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Selda Bağcan

Selda

(B Music; US: 31 Oct 2006; UK: 30 Oct 2006)

If you’re a fan of Turkish 1970s psychedelic music, then 2006 was a good year. First we had Shadoks with their two-disc Edip Akbayram retrospective in June, and now Finders Keepers is getting into the act with Mustafa Özkent’s Genclik Ile Elele, and this, a re-release of some terrific Selda Bağcan.


Finders Keepers is the label that brought us Welsh Rare Beat, a collection of ‘70s psyche-pop from Wales that showed a flowing, folkish spirit. It’s interesting to compare Rare Beat to a Turkish release like Selda and hear how the musicians in each country have used their respective folk music to color their pop. The Welsh drew on their mythic past and came up with Tir Na Nog folk operas and stories from the Mabinogi; songs that lilt. The Turkish music has more of a saz-buzz, sometimes dirty and squinched-up and squelchy, and it likes to chase its tail in curly frenzies while the Welsh sail across the skies.


Bağcan and Rare Beat‘s Nest Howells can both produce remarkable noises, but the way they go about it is very different. Howells lets her voice drift up and down the scale and leaves the listener waiting for it to fall, but Bagcan prefers to punch her notes into the air, or call out urgently. In Selda, she’s a woman on a mission. The notes point out that her songs are the work of an activist who was trying to draw attention to oppression.  “Sanma zalim olandan / Birgün hesap sorulmaz,” she sings in one song, or “One day the tyrant will be scrutinized for all that is unjust”, but even without that explanation it would be clear from her tone of voice that she’s trying to goad the listener into action.


This goading style sets her apart from Akbayram, who was content to wrap the audience up in his ecstatic sadness and leave it nodding and murmuring, “How dramatic, how awful.” His music asks us to feel sorrow, hers asks us to move and think. His version of “Mehmet Emmi” comes on thick with the paisley and the dramatic sweep of opening strings and a balmy ocean of instruments, but hers emerges in quick taps, bam, bam, bam, no-nonsense. She sings “Ince Ince” briskly, as if it hurts; Akbayram sings “Ince Ince Bir Kar Yağar”, which is recognizably the same song, and sounds lush, languishing, filled with regrets.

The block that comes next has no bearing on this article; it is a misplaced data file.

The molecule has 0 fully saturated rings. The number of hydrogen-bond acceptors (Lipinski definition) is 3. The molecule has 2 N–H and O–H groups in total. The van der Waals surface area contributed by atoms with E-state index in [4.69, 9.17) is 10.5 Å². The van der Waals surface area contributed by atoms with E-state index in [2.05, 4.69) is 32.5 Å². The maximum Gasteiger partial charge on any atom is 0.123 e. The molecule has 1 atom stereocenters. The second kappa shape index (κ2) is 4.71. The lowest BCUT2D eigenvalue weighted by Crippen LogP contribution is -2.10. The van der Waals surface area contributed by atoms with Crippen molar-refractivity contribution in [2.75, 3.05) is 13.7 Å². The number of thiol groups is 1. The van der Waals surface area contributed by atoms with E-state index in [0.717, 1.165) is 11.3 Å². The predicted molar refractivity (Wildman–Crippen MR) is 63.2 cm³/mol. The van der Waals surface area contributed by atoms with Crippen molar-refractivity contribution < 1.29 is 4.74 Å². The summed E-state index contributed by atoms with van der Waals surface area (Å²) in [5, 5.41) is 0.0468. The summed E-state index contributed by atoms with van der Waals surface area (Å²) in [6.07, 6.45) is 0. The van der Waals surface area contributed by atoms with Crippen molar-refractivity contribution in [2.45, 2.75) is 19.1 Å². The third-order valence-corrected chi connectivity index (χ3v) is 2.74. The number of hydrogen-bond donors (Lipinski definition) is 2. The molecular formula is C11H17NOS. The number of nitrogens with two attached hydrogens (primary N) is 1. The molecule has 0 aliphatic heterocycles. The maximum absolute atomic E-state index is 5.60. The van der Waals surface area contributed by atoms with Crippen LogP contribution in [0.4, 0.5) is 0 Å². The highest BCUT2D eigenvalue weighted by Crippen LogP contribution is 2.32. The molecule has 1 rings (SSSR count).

She has the steel inflections of someone who believes in the words she’s saying. The notes compare her “emotive vocal capacity” to that of Joan Baez and sometimes the comparison seems apt, but then there’s this tricky wail she uses that makes her sound more desperate, more foreign—in “Gitme” she starts high, flinging her voice around in circles, and then brings it down slowly like an airplane being guided into a complicated landing.


The CD contains the 12 songs from the 1975 album that marked her movement from a career in folk music into a more experimental, electric sound. At the end there are five songs from the next album after that. Both LPs were originally released by the Turkish label Türküola, and both of them had the same title: Selda. The five songs from the second LP are labeled “bonus songs” but it’s difficult to see why they should be regarded as a bonus because the album would be too short, for a full-length CD, without them.


Those five tracks are enough to suggest that the second Selda was calmer and denser than the first, the edge of the singer’s vocal activism blunted by the presence of substantial backing bands. In “Anayasso” she’s backed by Mogollar, a popular group in its own right, and when it stamps in with its own chorus of heavy-voiced male singers the mismatch is enough to make me wince. The men sound as if they’ve come from a completely different place. But as long as they keep their mouths shut the collaboration works.


From what I can hear, I’m guessing that the first LP was recorded quickly and simply while the second was comparatively laborious and carefully planned, with more complicated roles for each musician. The music doesn’t suffer, but Bagcan herself seems less free on the last five songs of the CD that she does on the 12 before them. The personality that comes out in her voice is the key to this album: It gives Selda a forceful zing that was missing from the last foreign-language psyche album I listened to, Ariesta Birawa’s Vol. 1, Indonesia. If I feel that I should rank Selda slightly below Edip Akbaryam then it’s only because that release included two discs of good music and Selda has only one. Both musicians are, in their own ways, equally fine, and deserve to be sought out.


Selda Bağcan—Ah Yalan Dunya


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